Nicole Hurley-Moore is a Victorian author living in the Central Highlands and writing heartfelt books with real and relatable characters. I have read a few of her books and have a few more on my shelves calling out to be read, and every time I read one it makes me want to get to the others faster and immerse myself in her settings and her characters.

The latest release by Hurley-Moore is out now and it’s a story that definitely reeled me in and left me wanting more. To celebrate the release I was able to ask some questions and get a little insight into the work of Nicole Hurley-Moore. Sit back, take a load off and get to know her a little better.

Hi Nicole, welcome to Mic Loves Books and thanks for answering my questions today.

Thanks so much for inviting me.

What inspired you to become a writer?

I always loved reading from when I was very little. I was always captivated with fairy tales and myths and legends. I think my desire to write came from there.

Can you tell us a little about where you get your story ideas and inspiration?

Inspiration can be weird and the strangest things can trigger it. I’m writing a story at the moment which was inspired by three of lyrics of a song. Another one was sparked by a news article, the book was nothing to do with the actual events but it was just the initial idea that got me thinking. Ideas can hit you generally when you don’t expect them, like in the middle of your walk, listening to music, or even a snippet of a conversation. I always write down any ideas I might have, so at the moment I have several notebooks sitting next to my desk. This doesn’t mean all of them will be used but it’s still worth writing them down.

Summer at Kangaroo Ridge is your latest novel, what can you tell us about it?

Tamara and her brother, Sebastian have given up a lot to hold their family together after the tragic death of their parents. They’ve stepped up, grown up and shouldered responsibility so that their younger siblings could stay in the home they had grown up in. Although, they haven’t done it alone, as their Aunt Maddie returned to Kangaroo Ridge to help. The experience and grief have turned Tam and Seb into two very different people. He’s quiet and stoic, whereas Tam wants to kick over the traces and make up for what she’s missed out on. And just to add more tension between the siblings, Tam is in love with someone she knows her brother will disapprove of. Tamara wants to be happy and have a bright future but constantly self-sabotages as deep down she blames herself for their parents’ accident.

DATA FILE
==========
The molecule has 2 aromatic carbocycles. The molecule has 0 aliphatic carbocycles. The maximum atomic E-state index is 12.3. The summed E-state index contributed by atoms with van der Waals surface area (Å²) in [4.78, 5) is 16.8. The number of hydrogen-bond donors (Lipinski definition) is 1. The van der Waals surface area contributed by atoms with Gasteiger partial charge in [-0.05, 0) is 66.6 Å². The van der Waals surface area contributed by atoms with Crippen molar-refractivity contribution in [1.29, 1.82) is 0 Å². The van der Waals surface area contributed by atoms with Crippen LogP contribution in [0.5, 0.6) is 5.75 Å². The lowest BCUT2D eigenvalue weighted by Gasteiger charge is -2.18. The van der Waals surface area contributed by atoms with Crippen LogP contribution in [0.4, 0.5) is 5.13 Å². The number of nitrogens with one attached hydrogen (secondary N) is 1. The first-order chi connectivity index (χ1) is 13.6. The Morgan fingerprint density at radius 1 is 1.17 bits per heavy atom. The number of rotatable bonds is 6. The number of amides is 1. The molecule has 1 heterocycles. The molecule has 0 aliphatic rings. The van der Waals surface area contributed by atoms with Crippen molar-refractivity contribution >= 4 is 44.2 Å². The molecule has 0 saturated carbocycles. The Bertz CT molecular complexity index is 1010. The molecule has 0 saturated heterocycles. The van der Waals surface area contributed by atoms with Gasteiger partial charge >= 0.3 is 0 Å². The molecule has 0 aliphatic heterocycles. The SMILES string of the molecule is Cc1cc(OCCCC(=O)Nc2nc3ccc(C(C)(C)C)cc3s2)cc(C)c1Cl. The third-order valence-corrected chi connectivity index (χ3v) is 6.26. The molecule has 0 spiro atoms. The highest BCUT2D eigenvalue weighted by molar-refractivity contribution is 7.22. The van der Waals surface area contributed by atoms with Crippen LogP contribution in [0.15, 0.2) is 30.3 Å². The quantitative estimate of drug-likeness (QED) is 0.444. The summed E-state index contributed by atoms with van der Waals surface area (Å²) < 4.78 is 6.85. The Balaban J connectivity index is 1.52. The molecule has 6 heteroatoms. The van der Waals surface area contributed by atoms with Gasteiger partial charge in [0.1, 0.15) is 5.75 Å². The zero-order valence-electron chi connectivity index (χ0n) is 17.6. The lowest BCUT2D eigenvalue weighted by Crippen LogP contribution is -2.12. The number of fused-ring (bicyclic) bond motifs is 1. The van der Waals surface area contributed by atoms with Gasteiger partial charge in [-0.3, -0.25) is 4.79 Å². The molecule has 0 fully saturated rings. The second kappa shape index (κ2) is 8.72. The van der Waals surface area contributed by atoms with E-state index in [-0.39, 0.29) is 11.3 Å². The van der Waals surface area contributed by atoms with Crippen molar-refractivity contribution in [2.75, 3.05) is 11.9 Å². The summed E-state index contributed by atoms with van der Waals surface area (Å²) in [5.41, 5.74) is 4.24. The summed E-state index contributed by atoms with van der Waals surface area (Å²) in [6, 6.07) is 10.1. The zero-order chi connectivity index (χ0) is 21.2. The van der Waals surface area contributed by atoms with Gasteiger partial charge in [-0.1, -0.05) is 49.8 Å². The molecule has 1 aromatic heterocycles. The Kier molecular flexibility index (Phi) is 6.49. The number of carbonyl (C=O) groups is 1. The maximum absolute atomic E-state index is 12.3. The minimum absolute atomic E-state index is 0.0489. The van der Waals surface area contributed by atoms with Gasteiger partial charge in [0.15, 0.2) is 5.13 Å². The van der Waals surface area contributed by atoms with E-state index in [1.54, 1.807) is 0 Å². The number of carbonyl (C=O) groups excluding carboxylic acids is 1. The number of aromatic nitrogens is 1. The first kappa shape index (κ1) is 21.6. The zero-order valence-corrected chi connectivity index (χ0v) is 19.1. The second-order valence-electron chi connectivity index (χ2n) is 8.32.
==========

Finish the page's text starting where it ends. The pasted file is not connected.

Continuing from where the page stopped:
Bit of a random question, but I’m curious because one of your character names is one of my children’s names. How do you choose names for your characters?

Choosing names can be difficult, even when it’s for fictional characters. Sometimes I just pick names that I like or have some sort of attachment to. For example, I used Sebastian because I had a dear childhood friend who was named that.  I also go through popular name lists and check the meanings to see if they reflect the attributes in the characters.

Are there any plans for a follow-up story featuring any of the other Carringtons? I know that I would be interested to check back in on them.

I’ve just started plotting and playing around with another Carrington story.

What can you share with us about your writing process? Do you plot or does the story unfold organically?

Once I get the first scene in my head, I’ll sit down and write what I call a story run. It’s just a basic outline of the story from beginning to end. After that, I plot the book scene by scene, this doesn’t mean the story won’t change as I’m writing it but it gives me a general map to follow.

Are you working on something new you can tell us about?

I’m working on project at the moment, it’s a contemporary set in Melbourne. It’s a story that I’ve wanted to write for a long time.

The other project I’m working on is another Kangaroo Ridge story. It’s in the early stages but I’ve started plotting it out. I like the way it’s shaping up.

How has the pandemic changed your story-telling and has it changed your writing process?

No, I wouldn’t say it’s changed my storytelling or writing process. However pre pandemic, there were a lot more opportunities to connect with other writers and readers. I have a group of authors who meet up every month, I can’t tell you the last time we were all together for lunch.

What do you love to do what you aren’t writing?

Painting, walking, reading, binge watching Netflix and spending time with my family.

Finally, what advice do you have for aspiring writers?

Read a lot and across different genres, it makes you appreciate how other writers tell their stories in their own individual voices. Everyone is different and that’s a good thing.

 Find your own voice, no one can tell your story like you can.

 Find a writing community or group that will help you hone your writing skills, give you constructive criticism, advice and support.

And finally, believe in yourself. If you love writing and conjuring stories out of thin air, then you can do this. I always wanted to be an author but it wasn’t until ten years ago that I had the confidence to go for it. Don’t be me, seize the moment and start now.

Thank you so much for your time Nicole, it was lovely learning a little more about your stories and your process. Good luck with the release and I look forward to what comes next.